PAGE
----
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Trial details imported from ClinicalTrials.gov

For full trial details, please see the original record at https://clinicaltrials.gov/show/NCT00224367




Registration number
NCT00224367
Ethics application status
Date submitted
21/09/2005
Date registered
23/09/2005
Date last updated
23/09/2005

Titles & IDs
Public title
Does Early Ambulation After Hip Fracture Surgery Accelerate Recovery?
Scientific title
Does Early Ambulation After Hip Fracture Surgery Accelerate Recovery?: A Randomised Controlled Trial
Secondary ID [1] 0 0
Award number A33429
Secondary ID [2] 0 0
T10414
Universal Trial Number (UTN)
Trial acronym
Linked study record

Health condition
Health condition(s) or problem(s) studied:
Fractured Hip 0 0
Condition category
Condition code

Intervention/exposure
Study type
Interventional
Description of intervention(s) / exposure
Behaviour - time to first ambulation

Behaviour: time to first ambulation


Intervention code [1] 0 0
Behaviour
Comparator / control treatment
Control group

Outcomes
Primary outcome [1] 0 0
functional outcome day 7 post-operation
Timepoint [1] 0 0
Secondary outcome [1] 0 0
discharge destination
Timepoint [1] 0 0
Secondary outcome [2] 0 0
length of stay
Timepoint [2] 0 0

Eligibility
Key inclusion criteria
Consecutive patients admitted via the emergency department to The Alfred hospital
Melbourne, for surgical fixation of an acute fracture of the hip (by a compression screw
and plate or a hemiarthroplasty) -
Minimum age
No limit
Maximum age
No limit
Gender
Both males and females
Can healthy volunteers participate?
No
Key exclusion criteria
fracture was pathological, postoperative orders were for non-weight bearing on the operated
hip, the patient was admitted from a nursing home or the patient was non-ambulant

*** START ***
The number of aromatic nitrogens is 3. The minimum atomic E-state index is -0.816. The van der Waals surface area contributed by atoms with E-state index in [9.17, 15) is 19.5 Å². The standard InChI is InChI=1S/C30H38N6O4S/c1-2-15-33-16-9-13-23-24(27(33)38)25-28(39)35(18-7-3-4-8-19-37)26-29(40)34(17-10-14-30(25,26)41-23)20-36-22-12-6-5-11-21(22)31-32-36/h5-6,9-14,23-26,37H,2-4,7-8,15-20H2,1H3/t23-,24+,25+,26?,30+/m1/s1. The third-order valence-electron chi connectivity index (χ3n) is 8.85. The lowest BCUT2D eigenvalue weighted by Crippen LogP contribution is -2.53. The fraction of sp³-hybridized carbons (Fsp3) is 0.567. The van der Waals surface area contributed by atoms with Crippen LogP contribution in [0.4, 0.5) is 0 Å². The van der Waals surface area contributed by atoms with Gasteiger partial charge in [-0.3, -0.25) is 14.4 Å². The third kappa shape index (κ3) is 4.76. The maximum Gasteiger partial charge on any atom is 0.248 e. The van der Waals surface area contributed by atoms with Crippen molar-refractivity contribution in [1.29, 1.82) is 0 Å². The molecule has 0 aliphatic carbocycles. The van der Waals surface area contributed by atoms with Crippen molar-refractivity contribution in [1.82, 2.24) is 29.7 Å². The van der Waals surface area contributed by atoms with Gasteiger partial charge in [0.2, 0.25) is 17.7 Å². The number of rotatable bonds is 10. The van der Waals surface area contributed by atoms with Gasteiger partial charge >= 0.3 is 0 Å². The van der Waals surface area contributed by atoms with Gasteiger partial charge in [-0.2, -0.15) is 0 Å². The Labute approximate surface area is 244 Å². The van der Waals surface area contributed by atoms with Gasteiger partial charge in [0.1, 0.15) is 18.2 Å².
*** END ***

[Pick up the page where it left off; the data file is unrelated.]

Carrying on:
pre-morbidly. -

Study design
Purpose of the study
Treatment
Allocation to intervention
Randomised controlled trial
Procedure for enrolling a subject and allocating the treatment (allocation concealment procedures)
Methods used to generate the sequence in which subjects will be randomised (sequence generation)
Masking / blinding
Blinded (masking used)
Who is / are masked / blinded?



Intervention assignment
Single group
Other design features
Phase
Not Applicable
Type of endpoint(s)
Statistical methods / analysis

Recruitment
Recruitment status
Completed
Data analysis
Reason for early stopping/withdrawal
Other reasons
Date of first participant enrolment
Anticipated
Actual
Date of last participant enrolment
Anticipated
Actual
Date of last data collection
Anticipated
Actual
Sample size
Target
Accrual to date
Final
Recruitment in Australia
Recruitment state(s)
VIC
Recruitment hospital [1] 0 0
The Alfred Hospital - Melbourne
Recruitment postcode(s) [1] 0 0
3141 - Melbourne

Funding & Sponsors
Primary sponsor type
Other
Name
Bayside Health
Address
Country

Ethics approval
Ethics application status

Summary
Brief summary
Hip fractures are a significant problem for healthcare providers due to the increasing
incidence of fractures in an ageing population. Hip fracture is the most frequent fracture
for people over 80 years of age and the second most frequent for those over 65 years. It is
projected that by 2051, 23% of the Australian population will be older than 65 and the number
of hip fractures will rise fourfold (17,000 in 2004, to 60,000 in 2051).

Evidence-based clinical practice guidelines regarding management of hip fracture were
published in the Medical Journal of Australia in 1999 and updated in 2003. Seventeen aspects
of treatment were systematically reviewed, including mobilisation after surgery. Early
assisted ambulation within 48 hours post surgery was recommended (Chilov 2003 p 490).
However, the recommendation was based on observational (level 3) evidence only.

Early mobilization post surgery is resource intensive. Early mobilization is challenging and
uncomfortable for the patient and requires the assistance of one or sometimes two,
physiotherapists available seven days per week. Benefits must be rigorously evaluated to
justify recommendation. We undertook a randomized controlled trial of the effect of two
different ‘time to first ambulation’ intervals after hip fracture surgery on patient and
hospital outcomes.Our hypothesis was that early mobilisation would accelerate functional
recovery after hip fracture surgery.
Trial website
https://clinicaltrials.gov/show/NCT00224367
Trial related presentations / publications
Public notes

Contacts
Principal investigator
Name 0 0
Leonie B Oldmeadow, D.Physio
Address 0 0
The Alfred
Country 0 0
Phone 0 0
Fax 0 0
Email 0 0
Contact person for public queries
Name 0 0
Address 0 0
Country 0 0
Phone 0 0
Fax 0 0
Email 0 0
Contact person for scientific queries

Summary results
Other publications